02 – Kevin Chapple (incumbent)

03 – Doris Brooks

04 – Rachelle P. Nigro


ANC2F 01-06

ANC2F serves the Logan Circle, Old City, Blagden Alley, Franklin Square, Shaw and Downtown Thomas Circle communities. Before Tuesday, two ANC seats had no candidates at all. Three seats ran uncontested with five total candidates.

04 – Write In Candidate Unknown

05 – Write In Candidate Unknown

06 – Michael Bernardo (incumbent)


Ward 3

While hoping to see a write-in win for incumbent Mayor Adrian M. Fenty, several Ward 3 precincts were neck-in-neck with votes for Vincent Gray and write-ins for some unnamed candidate. At precincts 7, 8, 9 and 12 in Ward 3, more than half of the counted votes were for write-in candidates, but their push wasn’t enough, as the ward results from the D.C. Board of Elections and Ethics show 52 percent of Ward 3 voted for Gray, and 43 percent voted for a write-in candidate.


D.C. Council

Mary Cheh


State Board of Education

Laura McGiffert Slover




ANC 3B represents the Ward 3 neighborhoods of Glover Park and Cathedral Heights. Of the five seats, only one seat was up for the Nov. 2 election. Uncontested Ben Thielsen became ANC 3B01 Commissioner.




ANC 3C serves Cathedral Heights, Cleveland Park, Massachusetts Heights, McLean Gardens and Woodley Park in Ward 3. Of the nine seats, only one seat was up for the Nov. 2 election.  Here are the results for the contested race:


03 – Anne-Marie Bairstow (incumbent)



ANC 3D serves American University, Foxhall, Kent, Palisades, Spring Valley and Wesley Heights in Washington’s Ward 3. Of the eight available seats, two were contested.  Seat 3D07 is vacant. Here are the results for the contested races:


01 – Kent Slowinski

06 – Ann Heuer (incumbent)



ANC 3E serves Tenleytown, American University and Friendship Heights. Of the five seats available, two were contested. Here are the results for the contested races:


01 – Beverly Sklover (incumbent)

04 – Tom Quinn



ANC 3F represents North Cleveland Park, Tenleytown and Forest Hills in Washington’s Ward 3. Of the seven seats available, only one was contested. Here are the results for the contested race:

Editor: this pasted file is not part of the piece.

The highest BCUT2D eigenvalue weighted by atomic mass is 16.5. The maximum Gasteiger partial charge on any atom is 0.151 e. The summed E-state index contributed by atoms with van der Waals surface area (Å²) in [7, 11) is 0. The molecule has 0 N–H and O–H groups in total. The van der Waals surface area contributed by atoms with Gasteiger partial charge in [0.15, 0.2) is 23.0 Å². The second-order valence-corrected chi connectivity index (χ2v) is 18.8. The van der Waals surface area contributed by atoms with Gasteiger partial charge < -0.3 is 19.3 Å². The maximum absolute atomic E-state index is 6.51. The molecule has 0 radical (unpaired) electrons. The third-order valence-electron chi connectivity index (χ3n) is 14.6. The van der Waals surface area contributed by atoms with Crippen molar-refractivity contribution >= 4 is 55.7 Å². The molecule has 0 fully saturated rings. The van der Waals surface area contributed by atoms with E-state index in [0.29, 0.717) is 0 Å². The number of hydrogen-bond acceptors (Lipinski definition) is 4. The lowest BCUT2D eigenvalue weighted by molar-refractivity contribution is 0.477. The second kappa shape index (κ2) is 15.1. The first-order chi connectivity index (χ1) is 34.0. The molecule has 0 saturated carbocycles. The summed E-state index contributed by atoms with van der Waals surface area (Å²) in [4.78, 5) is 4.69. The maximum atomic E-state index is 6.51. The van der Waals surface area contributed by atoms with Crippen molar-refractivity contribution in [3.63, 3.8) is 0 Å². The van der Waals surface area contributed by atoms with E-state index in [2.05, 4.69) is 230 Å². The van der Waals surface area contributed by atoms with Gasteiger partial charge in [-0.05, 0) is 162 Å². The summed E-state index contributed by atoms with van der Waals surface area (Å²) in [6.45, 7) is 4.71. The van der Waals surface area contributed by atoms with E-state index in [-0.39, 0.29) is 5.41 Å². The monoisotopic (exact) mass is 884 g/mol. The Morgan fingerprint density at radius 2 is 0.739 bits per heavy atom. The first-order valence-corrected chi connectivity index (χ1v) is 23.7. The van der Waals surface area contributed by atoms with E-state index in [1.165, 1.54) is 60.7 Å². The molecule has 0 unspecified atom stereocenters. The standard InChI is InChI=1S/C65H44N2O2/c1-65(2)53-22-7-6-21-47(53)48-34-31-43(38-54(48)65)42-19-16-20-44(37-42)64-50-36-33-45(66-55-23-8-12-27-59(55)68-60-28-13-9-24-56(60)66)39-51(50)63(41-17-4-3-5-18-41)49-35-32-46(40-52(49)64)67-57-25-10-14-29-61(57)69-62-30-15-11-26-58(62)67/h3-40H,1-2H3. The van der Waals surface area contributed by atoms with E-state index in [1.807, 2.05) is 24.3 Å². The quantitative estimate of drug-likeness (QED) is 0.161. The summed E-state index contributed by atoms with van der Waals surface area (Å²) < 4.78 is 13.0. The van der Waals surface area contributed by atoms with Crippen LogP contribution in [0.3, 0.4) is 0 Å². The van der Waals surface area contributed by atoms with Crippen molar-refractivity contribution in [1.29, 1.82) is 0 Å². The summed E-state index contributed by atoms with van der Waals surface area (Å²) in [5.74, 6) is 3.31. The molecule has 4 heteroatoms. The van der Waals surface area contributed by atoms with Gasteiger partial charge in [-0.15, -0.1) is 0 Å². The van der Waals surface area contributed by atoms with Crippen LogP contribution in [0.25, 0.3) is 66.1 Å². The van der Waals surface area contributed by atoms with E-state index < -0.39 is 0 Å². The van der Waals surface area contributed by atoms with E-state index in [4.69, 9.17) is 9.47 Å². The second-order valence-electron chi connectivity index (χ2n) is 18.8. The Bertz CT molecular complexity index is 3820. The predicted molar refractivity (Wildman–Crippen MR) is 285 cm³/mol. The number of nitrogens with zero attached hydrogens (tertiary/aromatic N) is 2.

01 – Adam Tope



ANC 3G is part of both Ward 3 and Ward 4. For that reason, only half of the seats are voted on by Ward 3 residents. Of the four seats available to Ward 3 residents, none were contested. Seat 3G01, not a seat Ward 3 residents could vote on, was contested. Here are the results for the contested race:


01 – Carolyn (Callie) Cook (incumbent)

 – Compiled by Ronesha D. Dennis

Ward 4

Many seats in Ward 4 were unopposed; some even without candidates. The most exciting race seemed to be in ANC 4B04, which had four candidates. Douglas E. Smith Sr. ended up the victor with 47 percent of the vote. Part of the Petworth neighborhood, known as 4D, has gone from one vacant seat to four. Only two of the positions had candidates this election season. Lisa Colbert will be the new commissioner in 4D03, and Bill Quirk will be returning for 4D06. A write-in candidate captured 6 percent of the votes.

There will also be seats vacant in 4B09 and 4C03 for commissioner. Here is a list of winning candidates:


4A01    Karl Kennedy

4A02    Dwayne M. Toliver

4A03    Stephen A “Steve” Whatley

4A04    Marian C. Bennett

4A05    Habieba Israel

4A06    Kimberly L. Boyd

4A07    Dave Wilson

4A08    Gale Black

4B01    Sara Green

4B02    Faith E. Wheeler

4B03    Frederick D. Grant

4B04    Douglas E. Smith, Sr

4B05    Brenda K. Speaks

4B06    Gloria D. Palmer

4B07    Judi Jones

4B08    Yvonne A. Jefferson

4B09     Write In*

4C01    Michael Yates

4C02    Janet M. Myers

4C03    Write In*

4C04    Steve Leraris

4C05    Joseph Vaughan

4C06    David Tumblin

4C07    Shanel Anthony

4C08    Timothy A. Jones

4C09    Joseph Martin

4C10    Robert H. Mandle


4D01   Write In

4D02   Write In

4D03   Lisa Colbert

4D04   Write In

4D05   Write In

4D06   Bill Quirk

– Compiled by Kimberly Jacobs


In Ward 6 many voters came ready and waiting to bring the next Member of the State Board of Education and Advisory Neighborhood Commissioners in. However, they also made sure to re-elect their Member of the Council since 2006, Tommy Wells, although many in the nation doubted the power of the Democratic Party.


Member of the Council:

Tommy Wells


Member of the State Board of Education:

Monica Warren-Jones


Advisory Neighborhood Commissioners:

6A01- Adam Healy

6A05- Sharee Lawler

6A07-Gladys Ann Mack


6B02-Ivan Frishberg

6B03-Norman Metzger

6B04-Kristen Oldenburg

6B05-Brian Pate

6B07-Carol J Green

6B08-Neil Glick

6B09-Brian Flahaven

6B10-Francis M. Campbell


6C01-Keith Silver

6C02-Mark A. Dixon

6C05-Tony Richardson

6C09-Kevin Wilsey


6D02-Cara Lea Shockley

6D03-Ron McDee

6D05-Roger Moffatt

6D06-Rhonda Hamilton

6D07-David Garber


Compiled by Alexa Murray